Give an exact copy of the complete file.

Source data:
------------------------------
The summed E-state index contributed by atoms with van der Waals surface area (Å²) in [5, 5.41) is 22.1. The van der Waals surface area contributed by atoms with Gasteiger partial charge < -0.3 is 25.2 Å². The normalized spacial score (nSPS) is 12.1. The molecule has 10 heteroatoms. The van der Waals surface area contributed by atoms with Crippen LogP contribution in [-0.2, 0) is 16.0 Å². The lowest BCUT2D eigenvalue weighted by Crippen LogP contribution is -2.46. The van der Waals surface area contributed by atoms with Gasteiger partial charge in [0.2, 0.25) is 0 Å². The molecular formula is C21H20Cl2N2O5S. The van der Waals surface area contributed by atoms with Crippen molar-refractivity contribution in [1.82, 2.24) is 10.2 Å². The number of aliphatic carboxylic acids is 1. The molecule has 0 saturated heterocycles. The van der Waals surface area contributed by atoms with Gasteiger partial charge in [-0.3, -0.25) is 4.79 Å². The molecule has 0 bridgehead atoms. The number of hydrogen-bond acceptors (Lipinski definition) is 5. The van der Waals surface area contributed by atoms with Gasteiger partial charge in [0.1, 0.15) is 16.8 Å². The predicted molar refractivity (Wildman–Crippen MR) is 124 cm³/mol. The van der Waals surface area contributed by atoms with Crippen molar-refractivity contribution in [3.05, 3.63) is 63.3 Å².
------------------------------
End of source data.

The summed E-state index contributed by atoms with van der Waals surface area (Å²) in [5, 5.41) is 22.1. The van der Waals surface area contributed by atoms with Gasteiger partial charge < -0.3 is 25.2 Å². The normalized spacial score (nSPS) is 12.1. The molecule has 10 heteroatoms. The van der Waals surface area contributed by atoms with Crippen LogP contribution in [-0.2, 0) is 16.0 Å². The lowest BCUT2D eigenvalue weighted by Crippen LogP contribution is -2.46. The van der Waals surface area contributed by atoms with Gasteiger partial charge in [0.2, 0.25) is 0 Å². The molecular formula is C21H20Cl2N2O5S. The van der Waals surface area contributed by atoms with Crippen molar-refractivity contribution in [1.82, 2.24) is 10.2 Å². The number of aliphatic carboxylic acids is 1. The molecule has 0 saturated heterocycles. The van der Waals surface area contributed by atoms with Gasteiger partial charge in [-0.3, -0.25) is 4.79 Å². The molecule has 0 bridgehead atoms. The number of hydrogen-bond acceptors (Lipinski definition) is 5. The van der Waals surface area contributed by atoms with Gasteiger partial charge in [0.1, 0.15) is 16.8 Å². The predicted molar refractivity (Wildman–Crippen MR) is 124 cm³/mol. The van der Waals surface area contributed by atoms with Crippen molar-refractivity contribution in [3.05, 3.63) is 63.3 Å².